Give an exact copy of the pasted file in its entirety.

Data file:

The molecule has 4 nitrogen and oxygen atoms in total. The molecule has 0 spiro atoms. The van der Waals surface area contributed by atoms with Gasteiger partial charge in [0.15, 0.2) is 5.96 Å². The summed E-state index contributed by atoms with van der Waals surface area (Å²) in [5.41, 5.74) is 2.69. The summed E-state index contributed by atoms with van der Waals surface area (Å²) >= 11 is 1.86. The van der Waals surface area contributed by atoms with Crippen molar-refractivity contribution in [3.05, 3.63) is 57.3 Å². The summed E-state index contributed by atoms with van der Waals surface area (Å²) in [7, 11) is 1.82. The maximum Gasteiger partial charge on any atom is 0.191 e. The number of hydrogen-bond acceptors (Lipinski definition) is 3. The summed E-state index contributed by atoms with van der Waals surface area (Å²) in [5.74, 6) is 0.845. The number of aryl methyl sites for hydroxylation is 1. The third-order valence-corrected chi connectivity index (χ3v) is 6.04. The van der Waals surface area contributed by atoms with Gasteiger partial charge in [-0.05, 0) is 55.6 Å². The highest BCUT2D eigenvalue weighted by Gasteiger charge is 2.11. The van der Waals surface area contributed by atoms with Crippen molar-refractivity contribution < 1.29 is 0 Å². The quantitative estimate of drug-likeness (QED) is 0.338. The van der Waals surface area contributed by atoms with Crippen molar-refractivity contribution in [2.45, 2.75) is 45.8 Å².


The molecule has 4 nitrogen and oxygen atoms in total. The molecule has 0 spiro atoms. The van der Waals surface area contributed by atoms with Gasteiger partial charge in [0.15, 0.2) is 5.96 Å². The summed E-state index contributed by atoms with van der Waals surface area (Å²) in [5.41, 5.74) is 2.69. The summed E-state index contributed by atoms with van der Waals surface area (Å²) >= 11 is 1.86. The van der Waals surface area contributed by atoms with Crippen molar-refractivity contribution in [3.05, 3.63) is 57.3 Å². The summed E-state index contributed by atoms with van der Waals surface area (Å²) in [7, 11) is 1.82. The maximum Gasteiger partial charge on any atom is 0.191 e. The number of hydrogen-bond acceptors (Lipinski definition) is 3. The summed E-state index contributed by atoms with van der Waals surface area (Å²) in [5.74, 6) is 0.845. The number of aryl methyl sites for hydroxylation is 1. The third-order valence-corrected chi connectivity index (χ3v) is 6.04. The van der Waals surface area contributed by atoms with Gasteiger partial charge in [-0.05, 0) is 55.6 Å². The highest BCUT2D eigenvalue weighted by Gasteiger charge is 2.11. The van der Waals surface area contributed by atoms with Crippen molar-refractivity contribution < 1.29 is 0 Å². The quantitative estimate of drug-likeness (QED) is 0.338. The van der Waals surface area contributed by atoms with Crippen molar-refractivity contribution in [2.45, 2.75) is 45.8 Å².